The president of the Chilean soccer federation abruptly took a “medical leave” this week and flew to the U.S. to serve as an FBI informant into FIFA corruption, sources say.
Sergio Jadue traveled to the United States after being served with a subpoena on November 13 as part of an investigation into corruption concerning how the league allocates money for salaries.
Only hours after the subpoena was served, Jadue announced he was taking a medical leave from his position but then jumped on a plane to America.
An ANFP spokesman confirmed to wire service Reuters that Jadue traveled to Miami and that he has applied for a medical leave.
“He has a special permission for a 30-day medical leave and he continues to be the ANFP’s president,” the source said.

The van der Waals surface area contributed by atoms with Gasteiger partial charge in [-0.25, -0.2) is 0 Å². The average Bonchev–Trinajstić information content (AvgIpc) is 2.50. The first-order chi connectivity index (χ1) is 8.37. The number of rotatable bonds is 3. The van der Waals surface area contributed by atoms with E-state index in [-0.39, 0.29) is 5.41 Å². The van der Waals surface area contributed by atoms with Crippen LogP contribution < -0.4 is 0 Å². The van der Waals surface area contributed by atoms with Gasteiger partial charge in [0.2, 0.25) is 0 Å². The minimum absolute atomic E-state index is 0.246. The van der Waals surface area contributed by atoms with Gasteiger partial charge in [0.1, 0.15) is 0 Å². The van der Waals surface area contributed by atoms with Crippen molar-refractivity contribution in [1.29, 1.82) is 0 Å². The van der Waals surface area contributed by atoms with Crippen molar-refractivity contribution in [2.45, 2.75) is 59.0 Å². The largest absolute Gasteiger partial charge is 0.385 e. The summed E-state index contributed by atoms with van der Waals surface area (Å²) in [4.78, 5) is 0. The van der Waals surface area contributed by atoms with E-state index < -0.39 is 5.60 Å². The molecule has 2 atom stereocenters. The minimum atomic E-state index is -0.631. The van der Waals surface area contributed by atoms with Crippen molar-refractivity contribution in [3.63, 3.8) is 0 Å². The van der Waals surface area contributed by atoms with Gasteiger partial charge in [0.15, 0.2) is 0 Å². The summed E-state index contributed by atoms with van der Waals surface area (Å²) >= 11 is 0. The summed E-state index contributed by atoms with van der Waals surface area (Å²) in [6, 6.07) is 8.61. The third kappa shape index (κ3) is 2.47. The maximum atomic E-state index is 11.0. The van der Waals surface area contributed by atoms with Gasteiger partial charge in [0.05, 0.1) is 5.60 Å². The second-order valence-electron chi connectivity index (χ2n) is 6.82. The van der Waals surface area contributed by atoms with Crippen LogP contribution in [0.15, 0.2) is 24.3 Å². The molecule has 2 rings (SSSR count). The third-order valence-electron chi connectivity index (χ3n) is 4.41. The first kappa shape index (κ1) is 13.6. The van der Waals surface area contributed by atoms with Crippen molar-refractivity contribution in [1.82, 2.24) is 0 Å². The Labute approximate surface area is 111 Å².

“It’s not a holiday,” a Chilean newspaper added. “He is due back May 10 next year. Jadue is traveling as a protected informant of U.S. justice.”
The U.S. Department of Justice has indicted 14 people associated with FIFA and its various business interests on charges of bribery, racketeering, and money laundering.
Other FIFA officials have also threatened to become informers. Jack Warner, a troubled ex-member of international soccer’s governing body, has threatened to release an “avalanche” of secrets to drag the whole organization down with him.
International soccer has been under scrutiny for years, though.
After seven members of soccer’s governing body were charged with corruption in May, companies such as Coke, Visa, and Adidas quickly warned FIFA of a reconsideration of further support of international soccer and threatened to drop sponsorship unless the group addressed charges of corruption.
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